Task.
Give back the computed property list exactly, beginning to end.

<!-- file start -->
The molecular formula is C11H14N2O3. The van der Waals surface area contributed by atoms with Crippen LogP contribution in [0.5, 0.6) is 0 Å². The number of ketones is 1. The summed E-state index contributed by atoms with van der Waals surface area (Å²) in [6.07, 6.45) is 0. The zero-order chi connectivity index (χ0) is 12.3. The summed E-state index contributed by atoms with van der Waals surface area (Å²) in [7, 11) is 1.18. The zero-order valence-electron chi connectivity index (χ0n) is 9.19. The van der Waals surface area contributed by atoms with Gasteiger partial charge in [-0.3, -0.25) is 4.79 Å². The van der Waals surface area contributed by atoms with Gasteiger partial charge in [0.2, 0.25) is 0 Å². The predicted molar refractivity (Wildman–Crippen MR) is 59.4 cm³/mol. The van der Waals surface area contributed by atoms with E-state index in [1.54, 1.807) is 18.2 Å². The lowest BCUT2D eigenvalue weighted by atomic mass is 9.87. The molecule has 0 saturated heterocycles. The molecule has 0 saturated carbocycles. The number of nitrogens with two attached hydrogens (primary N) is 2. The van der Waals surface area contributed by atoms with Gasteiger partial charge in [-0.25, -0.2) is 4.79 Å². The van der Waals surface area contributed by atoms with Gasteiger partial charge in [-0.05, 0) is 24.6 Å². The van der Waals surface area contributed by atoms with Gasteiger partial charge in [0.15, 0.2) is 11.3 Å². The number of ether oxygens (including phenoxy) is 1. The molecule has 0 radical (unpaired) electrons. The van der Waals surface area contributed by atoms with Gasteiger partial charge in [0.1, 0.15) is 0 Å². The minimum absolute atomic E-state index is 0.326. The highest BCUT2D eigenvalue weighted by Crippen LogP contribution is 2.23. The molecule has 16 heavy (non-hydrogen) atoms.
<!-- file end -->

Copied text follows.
The molecular formula is C11H14N2O3. The van der Waals surface area contributed by atoms with Crippen LogP contribution in [0.5, 0.6) is 0 Å². The number of ketones is 1. The summed E-state index contributed by atoms with van der Waals surface area (Å²) in [6.07, 6.45) is 0. The zero-order chi connectivity index (χ0) is 12.3. The summed E-state index contributed by atoms with van der Waals surface area (Å²) in [7, 11) is 1.18. The zero-order valence-electron chi connectivity index (χ0n) is 9.19. The van der Waals surface area contributed by atoms with Gasteiger partial charge in [-0.3, -0.25) is 4.79 Å². The van der Waals surface area contributed by atoms with Gasteiger partial charge in [0.2, 0.25) is 0 Å². The predicted molar refractivity (Wildman–Crippen MR) is 59.4 cm³/mol. The van der Waals surface area contributed by atoms with E-state index in [1.54, 1.807) is 18.2 Å². The lowest BCUT2D eigenvalue weighted by atomic mass is 9.87. The molecule has 0 saturated heterocycles. The molecule has 0 saturated carbocycles. The number of nitrogens with two attached hydrogens (primary N) is 2. The van der Waals surface area contributed by atoms with Gasteiger partial charge in [-0.25, -0.2) is 4.79 Å². The van der Waals surface area contributed by atoms with Gasteiger partial charge in [-0.05, 0) is 24.6 Å². The van der Waals surface area contributed by atoms with Gasteiger partial charge in [0.15, 0.2) is 11.3 Å². The number of ether oxygens (including phenoxy) is 1. The molecule has 0 radical (unpaired) electrons. The van der Waals surface area contributed by atoms with Gasteiger partial charge in [0.1, 0.15) is 0 Å². The minimum absolute atomic E-state index is 0.326. The highest BCUT2D eigenvalue weighted by Crippen LogP contribution is 2.23. The molecule has 16 heavy (non-hydrogen) atoms.